Niche fishing enthusiasts will gather in the Summit City on Feb. 12 for the Fort Wayne Fly Fishing / Fly Tying Show.

Three Rivers Fly Fishers will present the show from 9 a.m.-4:30 p.m. at the Classic Cafe Exhibition Hall, 4832 Hillegas Road. Tyers and vendors from around the Midwest are expected for a day of instruction and fun.

Admission is $10 for adults, $5 for ages 12-17, and free to age 11 and under.

3RFF President Steve "Curly" Hodson of Wabash said about 35 to 40 vendors will be on hand to sell fishing gear and about 50 fly tyers from six states will participate. "The fly tyers just come and talk," said Hodson, who coordinates that aspect of the show and who will be among that 50. "They love tying, and people come and watch them tie. They always donate some of the flies that they tie. I put them in a big box and we put them in our club auction. We have a tremendous program."

Hodson demonstrated his skills recently at the All American Outdoor Expo in Fort Wayne, where he paired intricate feather and thread patterns with tiny fish hooks.

"There are different skins that you can tie with, but partridge is probably the most used, probably the most expensive, too," he said.

He harvested the tiniest bit of feather for a Curly's soft fly. He creates a lot of the sought-after ties, sells some for about $2.25, and donates a good many to the charities his club supports. His club and others combined last year to donate 34,500 flies to groups in Arkansas and Pennsylvania that teach fly fishing to orphaned youths. This year the donations will benefit Casting for Recovery — healing outdoor retreats for women with breast cancer — in Indiana and Michigan.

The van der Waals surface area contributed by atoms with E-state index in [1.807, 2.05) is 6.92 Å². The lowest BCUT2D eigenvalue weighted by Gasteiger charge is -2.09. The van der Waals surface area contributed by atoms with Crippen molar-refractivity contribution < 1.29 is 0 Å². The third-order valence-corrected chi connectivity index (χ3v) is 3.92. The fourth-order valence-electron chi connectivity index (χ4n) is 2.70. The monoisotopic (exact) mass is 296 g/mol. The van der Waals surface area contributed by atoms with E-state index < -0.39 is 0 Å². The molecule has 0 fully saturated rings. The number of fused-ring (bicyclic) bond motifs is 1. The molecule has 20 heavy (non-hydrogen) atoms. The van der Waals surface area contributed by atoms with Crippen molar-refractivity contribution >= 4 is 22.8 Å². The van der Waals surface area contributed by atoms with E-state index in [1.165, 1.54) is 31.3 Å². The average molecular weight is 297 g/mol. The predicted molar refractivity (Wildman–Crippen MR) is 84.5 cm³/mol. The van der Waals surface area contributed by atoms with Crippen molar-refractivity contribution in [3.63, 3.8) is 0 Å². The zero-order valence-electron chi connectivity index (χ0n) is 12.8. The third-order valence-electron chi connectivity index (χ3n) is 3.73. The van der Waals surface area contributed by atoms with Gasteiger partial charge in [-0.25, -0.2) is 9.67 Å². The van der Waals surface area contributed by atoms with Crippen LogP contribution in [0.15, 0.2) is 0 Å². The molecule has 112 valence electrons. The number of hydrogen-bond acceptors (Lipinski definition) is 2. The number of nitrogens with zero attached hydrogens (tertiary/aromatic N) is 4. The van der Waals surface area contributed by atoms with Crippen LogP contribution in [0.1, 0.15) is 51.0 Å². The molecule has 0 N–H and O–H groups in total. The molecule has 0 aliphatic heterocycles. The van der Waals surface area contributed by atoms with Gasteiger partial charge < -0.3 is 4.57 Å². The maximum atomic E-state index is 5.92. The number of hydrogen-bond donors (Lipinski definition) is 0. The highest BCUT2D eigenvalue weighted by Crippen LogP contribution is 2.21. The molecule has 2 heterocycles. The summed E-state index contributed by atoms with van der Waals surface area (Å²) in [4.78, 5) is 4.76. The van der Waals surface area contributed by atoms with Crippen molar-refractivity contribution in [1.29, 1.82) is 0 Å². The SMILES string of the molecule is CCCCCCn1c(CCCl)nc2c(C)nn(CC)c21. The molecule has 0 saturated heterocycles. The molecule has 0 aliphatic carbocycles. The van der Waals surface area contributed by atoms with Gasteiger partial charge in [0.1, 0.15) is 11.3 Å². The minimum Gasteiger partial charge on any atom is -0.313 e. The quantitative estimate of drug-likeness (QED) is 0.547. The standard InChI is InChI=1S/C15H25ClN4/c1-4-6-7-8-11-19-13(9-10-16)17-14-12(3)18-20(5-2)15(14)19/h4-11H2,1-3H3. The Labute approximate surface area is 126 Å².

Other activities include a silent auction and raffles and a Kids Korner for ages 8-80. The lineup of speakers is: Mike Exl, "Seasons of Sugar Creek"; Todd Schotts, "Fishing the Flats for Smallmouth"; and Kevin Feenstra, "Steelhead."

Jerry Drake will bring a custom, 8-foot, bamboo rod he created. Drake, of Jerry's Custom Tackle, Fort Wayne, also repairs and restores rods.

Hodson's 3RFF business card reads "Fellowship. Education. Conservation." He has been involved in those pursuits as long as he remembers. "I started fly fishing when I was 5 years old. I'm 70 now," he said. He said the club is about 27 years old, and he has been a member for 22 years, and an officer since his first meeting. "They needed a volunteer for secretary and they volunteered me," he said.

He said fly fishing has taken him to many places, including Colorado and Wyoming. "At one time there were groups of us would go to North Carolina, Tennessee, Kansas, Pennsylvania on fishing trips," he said. The club still puts on outings on the rivers and lakes in a tri-state area, and claims members from that same territory.

"I've got about 20 rods and I've got about 30 reels," he said. "The first rod I ever bought I was 12 years old and I bought a fiberglass rod — it was a 6 weight — and a reel and double-taper fly line and it cost me $35, and I fished with that for years until I joined the club and then I started to buy more expensive, but I caught just as many fish on that $35 combo."

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